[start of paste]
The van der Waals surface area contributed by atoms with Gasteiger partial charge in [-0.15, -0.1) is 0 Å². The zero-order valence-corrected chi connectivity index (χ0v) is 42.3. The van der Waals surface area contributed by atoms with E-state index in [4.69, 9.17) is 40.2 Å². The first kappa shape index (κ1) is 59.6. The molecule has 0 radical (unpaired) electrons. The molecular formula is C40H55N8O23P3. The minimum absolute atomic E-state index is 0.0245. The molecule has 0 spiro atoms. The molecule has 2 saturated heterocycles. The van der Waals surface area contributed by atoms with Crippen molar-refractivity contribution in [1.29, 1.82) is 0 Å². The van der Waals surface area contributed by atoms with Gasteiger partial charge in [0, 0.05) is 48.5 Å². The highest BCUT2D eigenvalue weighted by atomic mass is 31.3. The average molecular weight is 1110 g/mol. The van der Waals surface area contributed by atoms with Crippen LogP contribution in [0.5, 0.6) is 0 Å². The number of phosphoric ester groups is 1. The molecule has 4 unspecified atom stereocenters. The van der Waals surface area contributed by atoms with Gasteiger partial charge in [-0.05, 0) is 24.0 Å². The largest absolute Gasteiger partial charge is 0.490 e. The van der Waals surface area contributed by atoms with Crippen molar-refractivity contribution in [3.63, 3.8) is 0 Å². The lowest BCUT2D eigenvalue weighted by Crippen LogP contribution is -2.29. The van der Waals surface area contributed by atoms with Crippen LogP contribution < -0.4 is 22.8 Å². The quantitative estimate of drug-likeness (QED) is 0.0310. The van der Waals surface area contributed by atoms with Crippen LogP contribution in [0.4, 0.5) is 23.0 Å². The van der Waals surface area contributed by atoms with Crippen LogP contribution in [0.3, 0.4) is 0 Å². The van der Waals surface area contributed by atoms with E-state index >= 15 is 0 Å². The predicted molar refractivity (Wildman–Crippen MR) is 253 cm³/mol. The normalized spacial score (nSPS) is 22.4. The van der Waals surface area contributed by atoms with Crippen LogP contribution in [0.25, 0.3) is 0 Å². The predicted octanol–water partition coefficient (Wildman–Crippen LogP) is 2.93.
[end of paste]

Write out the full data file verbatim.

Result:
The van der Waals surface area contributed by atoms with Gasteiger partial charge in [-0.15, -0.1) is 0 Å². The zero-order valence-corrected chi connectivity index (χ0v) is 42.3. The van der Waals surface area contributed by atoms with E-state index in [4.69, 9.17) is 40.2 Å². The first kappa shape index (κ1) is 59.6. The molecule has 0 radical (unpaired) electrons. The molecular formula is C40H55N8O23P3. The minimum absolute atomic E-state index is 0.0245. The molecule has 0 spiro atoms. The molecule has 2 saturated heterocycles. The van der Waals surface area contributed by atoms with Crippen molar-refractivity contribution in [1.29, 1.82) is 0 Å². The van der Waals surface area contributed by atoms with Gasteiger partial charge in [0, 0.05) is 48.5 Å². The highest BCUT2D eigenvalue weighted by atomic mass is 31.3. The average molecular weight is 1110 g/mol. The van der Waals surface area contributed by atoms with Crippen LogP contribution in [0.5, 0.6) is 0 Å². The number of phosphoric ester groups is 1. The molecule has 4 unspecified atom stereocenters. The van der Waals surface area contributed by atoms with Gasteiger partial charge in [-0.05, 0) is 24.0 Å². The largest absolute Gasteiger partial charge is 0.490 e. The van der Waals surface area contributed by atoms with Crippen molar-refractivity contribution in [3.63, 3.8) is 0 Å². The lowest BCUT2D eigenvalue weighted by Crippen LogP contribution is -2.29. The van der Waals surface area contributed by atoms with Crippen LogP contribution < -0.4 is 22.8 Å². The quantitative estimate of drug-likeness (QED) is 0.0310. The van der Waals surface area contributed by atoms with Crippen LogP contribution in [0.4, 0.5) is 23.0 Å². The van der Waals surface area contributed by atoms with Crippen LogP contribution in [0.3, 0.4) is 0 Å². The van der Waals surface area contributed by atoms with E-state index >= 15 is 0 Å². The predicted molar refractivity (Wildman–Crippen MR) is 253 cm³/mol. The normalized spacial score (nSPS) is 22.4. The van der Waals surface area contributed by atoms with Crippen LogP contribution in [0.25, 0.3) is 0 Å². The predicted octanol–water partition coefficient (Wildman–Crippen LogP) is 2.93.